November 24, 2016

RH Law and Garin’s Implanon: Did DoH waste ₱200 million?

I am categorically pro-RH, but I think it’s time to re-evaluate government policy because the only way to move forward is to actually move forward.

Ha? Ano raw? I’ll explain.

It’s time to understand the current situation and see what we can do to fix it.

(FEATURE IMAGE: A woman holding the controversial contraceptive Implanon. Image courtesy of the Valenzuela City Government.)

Let’s face it: a 30,000-peso monthly paycheck is barely enough for a family of five. Now, imagine if the breadwinner earns a half of that and the family is twice as big? Sadly, that’s the case of many Filipinos today because of limited access to birth control products, and the RH Law was enacted for this purpose.

If there’s one thing that I can give the Aquino Administration some credit for, it would be the passage of the Reproductive Health (RH) Law, more formally known as the Responsible Parenthood and Reproductive Health Act of 2012 [RA 10354].

The problem, however, is that as of today, it’s still nowhere near implementation because of legal roadblocks.

What the Supreme Court did

On 13 March 2013, the SC prohibited the RH Law’s implementation pending the judicial review. It was extended until the SC decided parts of it were unconstitutional. These parts were struck down [GMA].

And just when I thought it has been ironed out after that, another challenge popped up in June 2014, when a civil society organization challenged the constitutionality of the Department of Health’s decision to distribute contraceptive implants that can prevent pregnancies for up to three years. The SC TRO-ed the RH Law again [GMA].

The battle still rages two years later, well into the Duterte Presidency.

The contraceptives-in-question are Implanon and Implanon NXT, which we will collectively call “Implanon” because they’re essentially the same thing.

I'll describe the current situation then explain what we can do to fix it.

The Supreme Court issued a Temporary Restraining Order (TRO) that prevents [SC 2nd Div]:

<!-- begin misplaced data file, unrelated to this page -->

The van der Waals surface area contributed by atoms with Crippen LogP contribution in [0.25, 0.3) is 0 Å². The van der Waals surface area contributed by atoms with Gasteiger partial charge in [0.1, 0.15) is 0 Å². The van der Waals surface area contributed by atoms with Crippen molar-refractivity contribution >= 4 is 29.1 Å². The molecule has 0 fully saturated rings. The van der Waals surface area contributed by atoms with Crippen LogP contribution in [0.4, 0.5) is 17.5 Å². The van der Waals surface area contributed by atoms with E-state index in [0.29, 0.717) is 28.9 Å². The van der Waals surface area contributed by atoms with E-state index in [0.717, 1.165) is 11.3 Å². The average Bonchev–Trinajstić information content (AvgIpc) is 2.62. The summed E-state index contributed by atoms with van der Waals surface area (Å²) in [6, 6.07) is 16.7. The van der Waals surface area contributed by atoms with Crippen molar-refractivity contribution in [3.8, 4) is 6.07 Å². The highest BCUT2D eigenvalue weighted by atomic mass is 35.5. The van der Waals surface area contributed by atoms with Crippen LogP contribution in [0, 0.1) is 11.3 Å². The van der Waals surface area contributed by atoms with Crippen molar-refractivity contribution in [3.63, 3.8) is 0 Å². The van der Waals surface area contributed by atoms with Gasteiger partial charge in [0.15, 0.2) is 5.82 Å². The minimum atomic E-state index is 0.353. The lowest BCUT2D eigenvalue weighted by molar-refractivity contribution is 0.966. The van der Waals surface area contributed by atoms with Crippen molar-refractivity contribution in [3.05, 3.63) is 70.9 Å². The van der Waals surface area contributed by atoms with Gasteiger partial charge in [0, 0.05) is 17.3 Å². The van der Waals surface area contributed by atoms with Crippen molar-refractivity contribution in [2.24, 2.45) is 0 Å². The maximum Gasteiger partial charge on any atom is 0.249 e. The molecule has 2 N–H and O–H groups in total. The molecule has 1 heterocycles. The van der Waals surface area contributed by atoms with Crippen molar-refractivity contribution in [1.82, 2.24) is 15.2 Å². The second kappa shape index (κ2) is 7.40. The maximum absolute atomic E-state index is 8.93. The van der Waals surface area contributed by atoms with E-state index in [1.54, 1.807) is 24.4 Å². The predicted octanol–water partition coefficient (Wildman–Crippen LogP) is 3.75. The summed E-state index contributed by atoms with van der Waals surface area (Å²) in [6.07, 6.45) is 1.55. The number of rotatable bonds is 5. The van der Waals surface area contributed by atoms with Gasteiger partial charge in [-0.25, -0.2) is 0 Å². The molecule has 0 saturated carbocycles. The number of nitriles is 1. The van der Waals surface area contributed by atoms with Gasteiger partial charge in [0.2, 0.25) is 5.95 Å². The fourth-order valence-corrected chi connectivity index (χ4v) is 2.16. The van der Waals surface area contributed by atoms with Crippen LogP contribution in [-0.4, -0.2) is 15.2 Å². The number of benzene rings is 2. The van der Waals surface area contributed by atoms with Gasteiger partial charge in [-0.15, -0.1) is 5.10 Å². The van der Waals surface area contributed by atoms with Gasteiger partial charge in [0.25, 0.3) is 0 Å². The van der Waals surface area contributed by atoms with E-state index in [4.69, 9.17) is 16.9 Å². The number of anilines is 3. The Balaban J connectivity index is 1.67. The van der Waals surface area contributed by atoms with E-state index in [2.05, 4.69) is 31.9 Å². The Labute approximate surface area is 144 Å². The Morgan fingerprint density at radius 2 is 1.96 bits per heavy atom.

1. DoH from issuing new registrations and recertifications of all RH products.
  2. DoH from having anything to do with Implanon.

Note that the TRO I used as reference [SC 2nd Div] was issued on June 2015, but it’s basically the same TRO that’s being rehashed from 2014 to present.

Oo, two years and at least four million new Filipinos later, pinag-aawayan pa rin.

What can we do?

Judging from the TRO’s contents, there are two core issues:
  1. The constitutionality of all RH products
  2. The constitutionality of Implanon
Obviously, the key to overcoming this hurdle is showing that the two are constitutional.
THE FIRST ISSUE, the constitutionality of all RH products, is relatively easy to argue. That is, the Philippine SC has cited Griswold vs Connecticut [PBS] in a few decisions, including Gamboa vs PNP, and Ople vs CoA. This suggest that they generally agree to it. Griswold vs Connecticut.

Griswold vs Connecticut is a United States SC decision which says that despite the presumed unconstitutionality of contraceptives, a couple’s right to marital privacy is more important so the government cannot deny them access to contraceptives.

Basically, Griswold vs Connecticut explains our right “na hindi pakialaman ng gobyerno.”

This leaves us with the second issue: the constitutionality of Implanon.

What is Implanon?

Late into Aquino’s term, Health Sec. Janet Garin announced that her department will procure hundreds of thousands – if not millions – of Implanon for distribution throughout the country.

A single Implanon shot, good for three years, is worth ~$800 [Drugs] or ~₱40,000 [Goog]. Garin got it for just ₱500 apiece, thanks to a subsidy from the Gates Foundation [ABS].

Garin has procured 400,000 units so far, worth ₱200-m. However, due to the June 2014 SC prohibition that’s active up to this day, these contraceptives are basically rotting in Department of Health (DoH) warehouses. If the TRO is not lifted before 2018, ₱200-m of taxpayers’ money will just go to dust [ABS].

Medyo malabo kasi nga talaga ‘yung Implanon. Tara’t ipapaliwanag ko mga friendships.

Implanon is a contraceptive, i.e. an RH product, so if we can win on the first issue using Griswold vs Connecticut, then that would also apply to Implanon, right?